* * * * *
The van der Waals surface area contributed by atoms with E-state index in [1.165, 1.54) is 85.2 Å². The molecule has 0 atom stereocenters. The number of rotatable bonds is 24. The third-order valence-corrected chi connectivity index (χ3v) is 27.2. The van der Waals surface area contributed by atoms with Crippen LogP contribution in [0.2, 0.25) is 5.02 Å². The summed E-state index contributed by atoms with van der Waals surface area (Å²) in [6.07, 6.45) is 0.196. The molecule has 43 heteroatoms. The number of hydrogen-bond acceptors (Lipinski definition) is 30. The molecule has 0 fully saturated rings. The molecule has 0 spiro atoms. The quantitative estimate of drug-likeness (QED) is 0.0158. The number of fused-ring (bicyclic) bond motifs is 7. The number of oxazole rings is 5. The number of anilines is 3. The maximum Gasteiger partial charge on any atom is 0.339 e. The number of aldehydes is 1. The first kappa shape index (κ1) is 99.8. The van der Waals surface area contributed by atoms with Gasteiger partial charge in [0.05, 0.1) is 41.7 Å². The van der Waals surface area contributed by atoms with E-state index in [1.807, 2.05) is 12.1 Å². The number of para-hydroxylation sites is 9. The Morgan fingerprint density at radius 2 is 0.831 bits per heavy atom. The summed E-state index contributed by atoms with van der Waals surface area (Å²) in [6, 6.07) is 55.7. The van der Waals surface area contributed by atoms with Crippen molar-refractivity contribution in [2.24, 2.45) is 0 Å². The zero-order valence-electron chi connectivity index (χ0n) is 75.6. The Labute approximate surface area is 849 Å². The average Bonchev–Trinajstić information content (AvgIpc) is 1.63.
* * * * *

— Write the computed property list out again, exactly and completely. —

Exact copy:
The van der Waals surface area contributed by atoms with E-state index in [1.165, 1.54) is 85.2 Å². The molecule has 0 atom stereocenters. The number of rotatable bonds is 24. The third-order valence-corrected chi connectivity index (χ3v) is 27.2. The van der Waals surface area contributed by atoms with Crippen LogP contribution in [0.2, 0.25) is 5.02 Å². The summed E-state index contributed by atoms with van der Waals surface area (Å²) in [6.07, 6.45) is 0.196. The molecule has 43 heteroatoms. The number of hydrogen-bond acceptors (Lipinski definition) is 30. The molecule has 0 fully saturated rings. The molecule has 0 spiro atoms. The quantitative estimate of drug-likeness (QED) is 0.0158. The number of fused-ring (bicyclic) bond motifs is 7. The number of oxazole rings is 5. The number of anilines is 3. The maximum Gasteiger partial charge on any atom is 0.339 e. The number of aldehydes is 1. The first kappa shape index (κ1) is 99.8. The van der Waals surface area contributed by atoms with Gasteiger partial charge in [0.05, 0.1) is 41.7 Å². The van der Waals surface area contributed by atoms with E-state index in [1.807, 2.05) is 12.1 Å². The number of para-hydroxylation sites is 9. The Morgan fingerprint density at radius 2 is 0.831 bits per heavy atom. The summed E-state index contributed by atoms with van der Waals surface area (Å²) in [6, 6.07) is 55.7. The van der Waals surface area contributed by atoms with Crippen molar-refractivity contribution in [2.24, 2.45) is 0 Å². The zero-order valence-electron chi connectivity index (χ0n) is 75.6. The Labute approximate surface area is 849 Å². The average Bonchev–Trinajstić information content (AvgIpc) is 1.63.